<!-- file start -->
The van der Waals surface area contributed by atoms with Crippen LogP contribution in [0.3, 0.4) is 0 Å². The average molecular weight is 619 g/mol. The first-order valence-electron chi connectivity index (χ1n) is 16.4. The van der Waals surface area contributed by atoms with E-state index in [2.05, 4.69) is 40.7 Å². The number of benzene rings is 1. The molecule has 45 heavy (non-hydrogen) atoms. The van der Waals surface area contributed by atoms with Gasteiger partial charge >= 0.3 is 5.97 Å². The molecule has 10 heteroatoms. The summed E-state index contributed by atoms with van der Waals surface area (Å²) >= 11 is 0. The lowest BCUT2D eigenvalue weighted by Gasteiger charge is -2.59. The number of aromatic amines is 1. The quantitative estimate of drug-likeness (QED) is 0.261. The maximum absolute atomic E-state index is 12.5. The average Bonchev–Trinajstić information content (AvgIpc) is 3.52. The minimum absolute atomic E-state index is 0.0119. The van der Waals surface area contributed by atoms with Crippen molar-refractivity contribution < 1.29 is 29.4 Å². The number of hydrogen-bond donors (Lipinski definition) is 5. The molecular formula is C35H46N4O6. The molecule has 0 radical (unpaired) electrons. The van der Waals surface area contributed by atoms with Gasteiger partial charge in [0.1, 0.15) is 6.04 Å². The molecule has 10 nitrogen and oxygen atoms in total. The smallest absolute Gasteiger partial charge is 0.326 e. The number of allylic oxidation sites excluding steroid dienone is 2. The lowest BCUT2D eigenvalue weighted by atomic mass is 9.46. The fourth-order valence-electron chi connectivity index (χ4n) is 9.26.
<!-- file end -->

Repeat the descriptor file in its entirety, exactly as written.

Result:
The van der Waals surface area contributed by atoms with Crippen LogP contribution in [0.3, 0.4) is 0 Å². The average molecular weight is 619 g/mol. The first-order valence-electron chi connectivity index (χ1n) is 16.4. The van der Waals surface area contributed by atoms with E-state index in [2.05, 4.69) is 40.7 Å². The number of benzene rings is 1. The molecule has 45 heavy (non-hydrogen) atoms. The van der Waals surface area contributed by atoms with Gasteiger partial charge >= 0.3 is 5.97 Å². The molecule has 10 heteroatoms. The summed E-state index contributed by atoms with van der Waals surface area (Å²) >= 11 is 0. The lowest BCUT2D eigenvalue weighted by Gasteiger charge is -2.59. The number of aromatic amines is 1. The quantitative estimate of drug-likeness (QED) is 0.261. The maximum absolute atomic E-state index is 12.5. The average Bonchev–Trinajstić information content (AvgIpc) is 3.52. The minimum absolute atomic E-state index is 0.0119. The van der Waals surface area contributed by atoms with Crippen molar-refractivity contribution < 1.29 is 29.4 Å². The number of hydrogen-bond donors (Lipinski definition) is 5. The molecular formula is C35H46N4O6. The molecule has 0 radical (unpaired) electrons. The van der Waals surface area contributed by atoms with Gasteiger partial charge in [0.1, 0.15) is 6.04 Å². The molecule has 10 nitrogen and oxygen atoms in total. The smallest absolute Gasteiger partial charge is 0.326 e. The number of allylic oxidation sites excluding steroid dienone is 2. The lowest BCUT2D eigenvalue weighted by atomic mass is 9.46. The fourth-order valence-electron chi connectivity index (χ4n) is 9.26.